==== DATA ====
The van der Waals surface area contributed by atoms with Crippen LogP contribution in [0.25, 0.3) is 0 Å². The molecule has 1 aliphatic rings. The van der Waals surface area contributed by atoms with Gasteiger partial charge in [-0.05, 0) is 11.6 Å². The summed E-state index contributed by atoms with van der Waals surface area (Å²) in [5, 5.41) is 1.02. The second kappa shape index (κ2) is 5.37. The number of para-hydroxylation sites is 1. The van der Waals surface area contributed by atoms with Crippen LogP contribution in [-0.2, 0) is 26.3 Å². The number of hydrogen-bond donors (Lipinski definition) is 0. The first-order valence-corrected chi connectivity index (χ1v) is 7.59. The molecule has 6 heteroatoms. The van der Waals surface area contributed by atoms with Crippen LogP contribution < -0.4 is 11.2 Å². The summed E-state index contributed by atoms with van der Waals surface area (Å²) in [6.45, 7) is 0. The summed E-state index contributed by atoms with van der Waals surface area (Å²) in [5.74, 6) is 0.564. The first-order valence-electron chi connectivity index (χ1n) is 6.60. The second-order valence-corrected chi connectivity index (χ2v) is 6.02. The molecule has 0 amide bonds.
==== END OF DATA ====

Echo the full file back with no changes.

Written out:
The van der Waals surface area contributed by atoms with Crippen LogP contribution in [0.25, 0.3) is 0 Å². The molecule has 1 aliphatic rings. The van der Waals surface area contributed by atoms with Gasteiger partial charge in [-0.05, 0) is 11.6 Å². The summed E-state index contributed by atoms with van der Waals surface area (Å²) in [5, 5.41) is 1.02. The second kappa shape index (κ2) is 5.37. The number of para-hydroxylation sites is 1. The van der Waals surface area contributed by atoms with Crippen LogP contribution in [-0.2, 0) is 26.3 Å². The number of hydrogen-bond donors (Lipinski definition) is 0. The first-order valence-corrected chi connectivity index (χ1v) is 7.59. The molecule has 6 heteroatoms. The van der Waals surface area contributed by atoms with Crippen LogP contribution < -0.4 is 11.2 Å². The summed E-state index contributed by atoms with van der Waals surface area (Å²) in [6.45, 7) is 0. The summed E-state index contributed by atoms with van der Waals surface area (Å²) in [5.74, 6) is 0.564. The first-order valence-electron chi connectivity index (χ1n) is 6.60. The second-order valence-corrected chi connectivity index (χ2v) is 6.02. The molecule has 0 amide bonds.